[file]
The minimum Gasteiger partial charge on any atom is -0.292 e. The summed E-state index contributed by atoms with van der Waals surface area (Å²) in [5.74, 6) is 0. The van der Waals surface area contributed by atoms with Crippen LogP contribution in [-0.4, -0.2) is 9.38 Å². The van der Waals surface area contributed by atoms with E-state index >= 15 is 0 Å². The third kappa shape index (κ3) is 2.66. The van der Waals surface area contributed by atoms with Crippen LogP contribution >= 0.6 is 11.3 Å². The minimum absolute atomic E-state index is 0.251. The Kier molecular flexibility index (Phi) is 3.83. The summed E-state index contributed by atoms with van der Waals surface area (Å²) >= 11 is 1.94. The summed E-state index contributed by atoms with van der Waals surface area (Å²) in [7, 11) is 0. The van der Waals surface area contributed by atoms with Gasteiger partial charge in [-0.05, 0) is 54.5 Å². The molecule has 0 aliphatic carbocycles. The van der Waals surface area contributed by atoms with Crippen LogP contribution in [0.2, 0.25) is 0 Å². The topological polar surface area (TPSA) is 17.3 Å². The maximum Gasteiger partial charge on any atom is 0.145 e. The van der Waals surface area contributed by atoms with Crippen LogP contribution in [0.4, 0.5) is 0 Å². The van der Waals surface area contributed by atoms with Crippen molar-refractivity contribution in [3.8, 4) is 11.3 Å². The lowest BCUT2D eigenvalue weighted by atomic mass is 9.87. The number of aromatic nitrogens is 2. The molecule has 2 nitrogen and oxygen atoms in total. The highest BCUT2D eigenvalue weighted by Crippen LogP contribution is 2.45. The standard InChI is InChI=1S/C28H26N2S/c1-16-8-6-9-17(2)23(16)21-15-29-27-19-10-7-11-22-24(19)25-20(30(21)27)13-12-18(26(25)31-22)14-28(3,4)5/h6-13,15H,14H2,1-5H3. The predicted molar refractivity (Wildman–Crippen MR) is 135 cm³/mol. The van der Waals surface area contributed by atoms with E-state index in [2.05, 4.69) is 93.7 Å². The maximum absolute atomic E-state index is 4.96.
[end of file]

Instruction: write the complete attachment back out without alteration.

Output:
The minimum Gasteiger partial charge on any atom is -0.292 e. The summed E-state index contributed by atoms with van der Waals surface area (Å²) in [5.74, 6) is 0. The van der Waals surface area contributed by atoms with Crippen LogP contribution in [-0.4, -0.2) is 9.38 Å². The van der Waals surface area contributed by atoms with E-state index >= 15 is 0 Å². The third kappa shape index (κ3) is 2.66. The van der Waals surface area contributed by atoms with Crippen LogP contribution >= 0.6 is 11.3 Å². The minimum absolute atomic E-state index is 0.251. The Kier molecular flexibility index (Phi) is 3.83. The summed E-state index contributed by atoms with van der Waals surface area (Å²) >= 11 is 1.94. The summed E-state index contributed by atoms with van der Waals surface area (Å²) in [7, 11) is 0. The van der Waals surface area contributed by atoms with Gasteiger partial charge in [-0.05, 0) is 54.5 Å². The molecule has 0 aliphatic carbocycles. The van der Waals surface area contributed by atoms with Crippen LogP contribution in [0.2, 0.25) is 0 Å². The topological polar surface area (TPSA) is 17.3 Å². The maximum Gasteiger partial charge on any atom is 0.145 e. The van der Waals surface area contributed by atoms with Crippen LogP contribution in [0.4, 0.5) is 0 Å². The van der Waals surface area contributed by atoms with Crippen molar-refractivity contribution in [3.8, 4) is 11.3 Å². The lowest BCUT2D eigenvalue weighted by atomic mass is 9.87. The number of aromatic nitrogens is 2. The molecule has 2 nitrogen and oxygen atoms in total. The highest BCUT2D eigenvalue weighted by Crippen LogP contribution is 2.45. The standard InChI is InChI=1S/C28H26N2S/c1-16-8-6-9-17(2)23(16)21-15-29-27-19-10-7-11-22-24(19)25-20(30(21)27)13-12-18(26(25)31-22)14-28(3,4)5/h6-13,15H,14H2,1-5H3. The predicted molar refractivity (Wildman–Crippen MR) is 135 cm³/mol. The van der Waals surface area contributed by atoms with E-state index in [2.05, 4.69) is 93.7 Å². The maximum absolute atomic E-state index is 4.96.